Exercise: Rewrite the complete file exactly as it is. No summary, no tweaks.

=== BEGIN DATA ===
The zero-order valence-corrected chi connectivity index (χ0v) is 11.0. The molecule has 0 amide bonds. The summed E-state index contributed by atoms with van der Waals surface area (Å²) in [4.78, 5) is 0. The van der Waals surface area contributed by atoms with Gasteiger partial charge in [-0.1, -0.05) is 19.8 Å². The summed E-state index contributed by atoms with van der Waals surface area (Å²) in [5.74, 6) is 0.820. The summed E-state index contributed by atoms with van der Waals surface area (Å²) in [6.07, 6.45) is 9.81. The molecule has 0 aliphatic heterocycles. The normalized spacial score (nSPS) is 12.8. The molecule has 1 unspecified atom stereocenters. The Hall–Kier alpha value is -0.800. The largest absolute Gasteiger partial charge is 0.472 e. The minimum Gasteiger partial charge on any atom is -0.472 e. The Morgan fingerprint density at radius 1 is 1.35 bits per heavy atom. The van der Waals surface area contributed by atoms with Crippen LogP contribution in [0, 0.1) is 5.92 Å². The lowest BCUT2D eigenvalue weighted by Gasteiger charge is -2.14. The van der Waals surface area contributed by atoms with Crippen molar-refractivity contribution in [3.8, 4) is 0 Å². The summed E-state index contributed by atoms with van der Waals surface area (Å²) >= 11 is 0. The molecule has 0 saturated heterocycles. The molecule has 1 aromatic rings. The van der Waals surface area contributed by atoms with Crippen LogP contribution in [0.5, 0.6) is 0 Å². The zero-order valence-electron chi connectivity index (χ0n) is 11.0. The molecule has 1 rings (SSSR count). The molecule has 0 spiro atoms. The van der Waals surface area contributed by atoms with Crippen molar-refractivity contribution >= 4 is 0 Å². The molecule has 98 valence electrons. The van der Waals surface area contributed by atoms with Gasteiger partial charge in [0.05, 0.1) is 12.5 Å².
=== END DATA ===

The zero-order valence-corrected chi connectivity index (χ0v) is 11.0. The molecule has 0 amide bonds. The summed E-state index contributed by atoms with van der Waals surface area (Å²) in [4.78, 5) is 0. The van der Waals surface area contributed by atoms with Gasteiger partial charge in [-0.1, -0.05) is 19.8 Å². The summed E-state index contributed by atoms with van der Waals surface area (Å²) in [5.74, 6) is 0.820. The summed E-state index contributed by atoms with van der Waals surface area (Å²) in [6.07, 6.45) is 9.81. The molecule has 0 aliphatic heterocycles. The normalized spacial score (nSPS) is 12.8. The molecule has 1 unspecified atom stereocenters. The Hall–Kier alpha value is -0.800. The largest absolute Gasteiger partial charge is 0.472 e. The minimum Gasteiger partial charge on any atom is -0.472 e. The Morgan fingerprint density at radius 1 is 1.35 bits per heavy atom. The van der Waals surface area contributed by atoms with Crippen LogP contribution in [0, 0.1) is 5.92 Å². The lowest BCUT2D eigenvalue weighted by Gasteiger charge is -2.14. The van der Waals surface area contributed by atoms with Crippen molar-refractivity contribution in [3.8, 4) is 0 Å². The summed E-state index contributed by atoms with van der Waals surface area (Å²) >= 11 is 0. The molecule has 0 saturated heterocycles. The molecule has 1 aromatic rings. The van der Waals surface area contributed by atoms with Crippen LogP contribution in [0.5, 0.6) is 0 Å². The zero-order valence-electron chi connectivity index (χ0n) is 11.0. The molecule has 1 rings (SSSR count). The molecule has 0 spiro atoms. The van der Waals surface area contributed by atoms with Crippen molar-refractivity contribution >= 4 is 0 Å². The molecule has 98 valence electrons. The van der Waals surface area contributed by atoms with Gasteiger partial charge in [0.05, 0.1) is 12.5 Å².